Dave answers questions about grape arbors, coral bark maple trees, blue spruce trees, lawn care, and the pincushion plant.
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Hi! I am Dave Epstein and this is our V-log. This is where I answer some of our questions and I appreciate you sending in the questions. You can always e-mail me at email@example.com. So, let us get ready to it. Bill says, this past spring, he built an arbor over a deck ad he put some grapevines, hoping that they would climb up over the arbor. He wanted to know when to prune them and why have not they climb. Well, anytime you plant a brand new plant, the first couple of years, they tend to be slow. The best time to prune them is late winter. What you want to do is cut back the growth from the previous year, which will help to flash out new growth during the next year.
Justin has a coral bark maple and his is in a container. He wanted to know if that was okay. Well, Justin, it really depends on what sort of coral-bark maple is certainly a zone six and the problem is that on the winter, if you are in zone six, the outside of that container is going to be exposed to a lot of different temperatures. It could crack the container, the roots will freeze and re-thaw and that is really not good. So, in that particular variety of plant, you may want to put it directly into the ground or into the winter. If you like it in the pot, then you could pull it out of the ground and put it back on your deck during the course of the following year.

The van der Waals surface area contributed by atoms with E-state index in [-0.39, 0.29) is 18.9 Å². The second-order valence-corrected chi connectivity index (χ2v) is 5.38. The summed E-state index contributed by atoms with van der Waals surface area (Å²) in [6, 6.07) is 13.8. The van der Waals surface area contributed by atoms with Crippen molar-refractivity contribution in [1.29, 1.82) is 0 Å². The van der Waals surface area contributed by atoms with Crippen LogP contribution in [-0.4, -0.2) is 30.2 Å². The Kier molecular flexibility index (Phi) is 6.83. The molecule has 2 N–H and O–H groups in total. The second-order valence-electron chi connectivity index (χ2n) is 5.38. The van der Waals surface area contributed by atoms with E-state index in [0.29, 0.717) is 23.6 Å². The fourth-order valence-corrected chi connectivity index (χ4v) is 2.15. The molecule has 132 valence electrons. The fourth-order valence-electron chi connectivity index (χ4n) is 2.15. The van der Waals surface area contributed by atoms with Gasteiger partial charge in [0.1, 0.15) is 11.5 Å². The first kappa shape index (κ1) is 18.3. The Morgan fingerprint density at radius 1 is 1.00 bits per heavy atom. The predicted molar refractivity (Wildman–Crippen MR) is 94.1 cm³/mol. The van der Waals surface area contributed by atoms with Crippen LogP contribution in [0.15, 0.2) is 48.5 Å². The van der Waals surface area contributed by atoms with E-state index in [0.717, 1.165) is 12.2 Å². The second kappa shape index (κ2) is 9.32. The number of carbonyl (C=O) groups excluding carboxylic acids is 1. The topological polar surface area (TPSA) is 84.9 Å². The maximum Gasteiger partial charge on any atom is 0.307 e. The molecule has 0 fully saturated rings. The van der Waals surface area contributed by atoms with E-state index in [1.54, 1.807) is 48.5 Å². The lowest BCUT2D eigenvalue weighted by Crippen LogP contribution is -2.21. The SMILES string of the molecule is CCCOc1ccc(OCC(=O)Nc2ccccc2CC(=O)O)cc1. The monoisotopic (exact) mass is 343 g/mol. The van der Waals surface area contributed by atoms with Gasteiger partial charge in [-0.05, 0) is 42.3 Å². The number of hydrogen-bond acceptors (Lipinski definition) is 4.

This next question comes from Laurie. Laurie, thank you very much for your question. You are asking about blue spruce and this is a new house you just moved into in the bottom branches of the spruce are dying and you want to know what is going on. One of the things that might be and this is what you want to look for is side spore and that is canker fungus. Look at the end of the dead branches for sticky white substance that infected tree actually produces this resonate sap in response to the infection by the canker fungus.
The next question is from Cathy. Cathy asks about her lawn. She as got a lot of mushrooms and you know it has been a very wet year across the northeast. It is not surprising you have mushrooms. They are usually in a vacation of something decaying underneath the line where the mushrooms are feeding on. Also, it tends to indicate that your soil is a bit acidic. So, you could apply a little bit of lime. But I really do not worry about them. They are not the best looking thing for some people but you know what, mow it a couple of times and the mushrooms will disappear.
And my last question is from Wendy and it has to with an indoor houseplant. She bought a pincushion plant. It is one of those great plants with those little orange flowers at the end of it. And the great ting about the pincushion plant is certainly the color. The problem is that you probably would not get them to re-bloom, so I tend to treat them as annuals. What she wants to know if she could get it to re-bloom.
So, I would love if you will send me your questions here at growingwisdom.com. You can just e-mail me again at firstname.lastname@example.org. You can always sign up for the newsletter here in the website. We will get you a new newsletter and at least twice a month. Come back every week for all of our tips, hints and help at growingwisdom.com.